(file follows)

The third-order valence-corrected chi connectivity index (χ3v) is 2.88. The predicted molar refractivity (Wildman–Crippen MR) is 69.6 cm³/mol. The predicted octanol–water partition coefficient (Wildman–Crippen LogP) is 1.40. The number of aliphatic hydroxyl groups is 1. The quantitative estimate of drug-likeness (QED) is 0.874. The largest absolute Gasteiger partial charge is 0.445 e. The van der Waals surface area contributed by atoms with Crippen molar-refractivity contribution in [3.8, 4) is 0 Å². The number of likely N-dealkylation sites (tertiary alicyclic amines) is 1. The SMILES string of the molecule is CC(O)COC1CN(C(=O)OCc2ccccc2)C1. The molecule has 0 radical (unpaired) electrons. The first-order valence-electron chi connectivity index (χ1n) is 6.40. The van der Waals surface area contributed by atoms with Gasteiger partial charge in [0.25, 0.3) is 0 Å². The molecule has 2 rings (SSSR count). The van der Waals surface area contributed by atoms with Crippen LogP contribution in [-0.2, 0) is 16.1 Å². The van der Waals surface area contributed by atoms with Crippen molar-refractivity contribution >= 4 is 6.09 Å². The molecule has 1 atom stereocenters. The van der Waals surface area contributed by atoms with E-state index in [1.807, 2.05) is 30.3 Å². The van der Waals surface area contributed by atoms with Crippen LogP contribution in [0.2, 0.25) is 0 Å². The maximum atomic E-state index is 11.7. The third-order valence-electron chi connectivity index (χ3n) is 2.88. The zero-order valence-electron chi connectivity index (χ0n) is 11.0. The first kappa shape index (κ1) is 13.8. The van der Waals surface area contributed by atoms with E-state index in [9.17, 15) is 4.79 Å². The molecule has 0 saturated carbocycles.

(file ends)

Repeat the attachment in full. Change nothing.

The third-order valence-corrected chi connectivity index (χ3v) is 2.88. The predicted molar refractivity (Wildman–Crippen MR) is 69.6 cm³/mol. The predicted octanol–water partition coefficient (Wildman–Crippen LogP) is 1.40. The number of aliphatic hydroxyl groups is 1. The quantitative estimate of drug-likeness (QED) is 0.874. The largest absolute Gasteiger partial charge is 0.445 e. The van der Waals surface area contributed by atoms with Crippen molar-refractivity contribution in [3.8, 4) is 0 Å². The number of likely N-dealkylation sites (tertiary alicyclic amines) is 1. The SMILES string of the molecule is CC(O)COC1CN(C(=O)OCc2ccccc2)C1. The molecule has 0 radical (unpaired) electrons. The first-order valence-electron chi connectivity index (χ1n) is 6.40. The van der Waals surface area contributed by atoms with Gasteiger partial charge in [0.25, 0.3) is 0 Å². The molecule has 2 rings (SSSR count). The van der Waals surface area contributed by atoms with Crippen LogP contribution in [-0.2, 0) is 16.1 Å². The van der Waals surface area contributed by atoms with Crippen molar-refractivity contribution >= 4 is 6.09 Å². The molecule has 1 atom stereocenters. The van der Waals surface area contributed by atoms with E-state index in [1.807, 2.05) is 30.3 Å². The van der Waals surface area contributed by atoms with Crippen LogP contribution in [0.2, 0.25) is 0 Å². The maximum atomic E-state index is 11.7. The third-order valence-electron chi connectivity index (χ3n) is 2.88. The zero-order valence-electron chi connectivity index (χ0n) is 11.0. The first kappa shape index (κ1) is 13.8. The van der Waals surface area contributed by atoms with E-state index in [9.17, 15) is 4.79 Å². The molecule has 0 saturated carbocycles.